broadtail is double-breasted and crossed
Hair is loosely dressed.
over the front, in two wide scollops, but
toned down with two cut-silver buttons
It extends down over the hips, where It
Is sloped off In Louis XVI form The
collar, which rolls high at the back, be
comingly framing in the face, is of sa
ble The sleeves, excepting at the very
top, are covered with rich gray Arabian
lace The broadtail is repeated in a scant
ruffle, at the bottom of the skirt, and In a
large muff, ruffled at the ends and lined
with gray satin. The hat, which Is very
original, Is made of folds of cerise -v elvet,
stitched to a small high-crowned frame
and trimmed in front with two large
round wings of tulle, streaked with jet
The hostess is also gowned In gray, but
of a lighter, softer shade. The suit Is
uniquely trimmed with small, detached
motifs of very deep gray velvet. The
VvXu A? VxVttOfcV
of ecru embroidery, under
are passed ehort ribbons of
deep gray velcet The mo
, A erJ'
tifs are set on all aroUhd the bottom
j of the skirt, more of them being used
! in front than behind. On the corsage
they are applied in the stjle of brande
bourgs. The front of the bodice is decol
lete, over a flat gulmpe of ivory-colered
H panne, finely tucked. The collar Is of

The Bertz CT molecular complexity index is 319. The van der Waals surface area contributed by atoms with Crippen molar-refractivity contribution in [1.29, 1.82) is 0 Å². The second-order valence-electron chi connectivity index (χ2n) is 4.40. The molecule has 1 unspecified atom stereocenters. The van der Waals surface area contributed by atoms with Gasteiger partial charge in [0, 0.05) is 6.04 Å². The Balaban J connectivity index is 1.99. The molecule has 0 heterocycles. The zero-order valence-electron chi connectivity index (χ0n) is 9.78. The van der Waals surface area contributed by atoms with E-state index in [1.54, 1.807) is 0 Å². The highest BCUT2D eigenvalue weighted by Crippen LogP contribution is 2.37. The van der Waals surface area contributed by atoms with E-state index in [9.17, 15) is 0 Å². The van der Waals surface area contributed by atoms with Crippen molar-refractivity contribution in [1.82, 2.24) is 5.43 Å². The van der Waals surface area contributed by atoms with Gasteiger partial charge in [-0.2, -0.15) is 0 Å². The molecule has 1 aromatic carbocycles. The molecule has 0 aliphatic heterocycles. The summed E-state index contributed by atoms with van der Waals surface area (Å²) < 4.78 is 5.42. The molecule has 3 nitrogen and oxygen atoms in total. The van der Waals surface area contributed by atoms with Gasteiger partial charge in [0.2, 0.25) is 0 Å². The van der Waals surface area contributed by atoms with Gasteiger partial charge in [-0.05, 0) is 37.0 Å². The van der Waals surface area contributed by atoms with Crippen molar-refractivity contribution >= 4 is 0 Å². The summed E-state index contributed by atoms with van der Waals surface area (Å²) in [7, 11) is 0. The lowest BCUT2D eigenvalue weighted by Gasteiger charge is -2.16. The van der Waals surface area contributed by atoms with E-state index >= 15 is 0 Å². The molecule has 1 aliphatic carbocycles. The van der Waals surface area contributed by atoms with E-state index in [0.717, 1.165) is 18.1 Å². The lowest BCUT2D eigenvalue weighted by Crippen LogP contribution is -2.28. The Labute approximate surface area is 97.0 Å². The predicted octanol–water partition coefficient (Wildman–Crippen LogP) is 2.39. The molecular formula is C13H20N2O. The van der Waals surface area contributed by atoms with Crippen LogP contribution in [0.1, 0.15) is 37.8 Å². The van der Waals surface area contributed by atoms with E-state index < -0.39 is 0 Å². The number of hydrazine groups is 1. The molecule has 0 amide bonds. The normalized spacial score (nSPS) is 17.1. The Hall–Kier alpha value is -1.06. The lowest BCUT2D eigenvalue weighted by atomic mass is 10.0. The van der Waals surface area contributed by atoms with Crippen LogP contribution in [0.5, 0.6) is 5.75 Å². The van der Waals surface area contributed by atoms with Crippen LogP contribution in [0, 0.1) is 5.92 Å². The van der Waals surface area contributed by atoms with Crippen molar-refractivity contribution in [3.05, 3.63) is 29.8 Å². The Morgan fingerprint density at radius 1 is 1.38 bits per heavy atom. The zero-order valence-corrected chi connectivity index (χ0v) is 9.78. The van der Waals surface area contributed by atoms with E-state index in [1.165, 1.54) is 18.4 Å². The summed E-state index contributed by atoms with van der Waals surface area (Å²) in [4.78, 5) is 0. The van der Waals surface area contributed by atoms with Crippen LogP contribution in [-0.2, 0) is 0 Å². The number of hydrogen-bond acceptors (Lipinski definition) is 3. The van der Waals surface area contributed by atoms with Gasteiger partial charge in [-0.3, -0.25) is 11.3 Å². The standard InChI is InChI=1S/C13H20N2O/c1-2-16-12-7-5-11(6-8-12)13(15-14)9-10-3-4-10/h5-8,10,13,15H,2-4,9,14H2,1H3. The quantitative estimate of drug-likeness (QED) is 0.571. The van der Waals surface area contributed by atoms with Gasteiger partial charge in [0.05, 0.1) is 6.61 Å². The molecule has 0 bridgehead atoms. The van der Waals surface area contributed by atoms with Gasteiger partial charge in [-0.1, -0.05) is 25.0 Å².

panne to match the yoke, and the girdle.
or deep gray velvet, is allowed to dip
is clasped, witn an antique silver buckle
In the foreground is a costume of pastel
t , j '
green cloth, that, at first glance, does
not appreciably show the amount of labor
Hhat has s been expended upon it. The
whole narrow panel down the front and
the circular ruffle that shows beneath the
pointed edges of the simulated tunic
oversklrt are -of cloth, closely covered
with flowers embroidered Jn white silk
floss that is barely tinged with green.
The effect is marvelously lovely. The em
broidery is so smooth that It has the lus
ter of satin, like the work that is done
on Japanese robes of state. The panel
and the points are edged with corded
pipings of wnlte satin,, placed In a close
group between corded pipings of black
velvet. The front panel is crossed at
regular Intervals by the same black and
white pipings, applied in points. The
small coat collar with rounded lapels
and the cuffs' are of black velvet, piped
with white satin, and the front is filled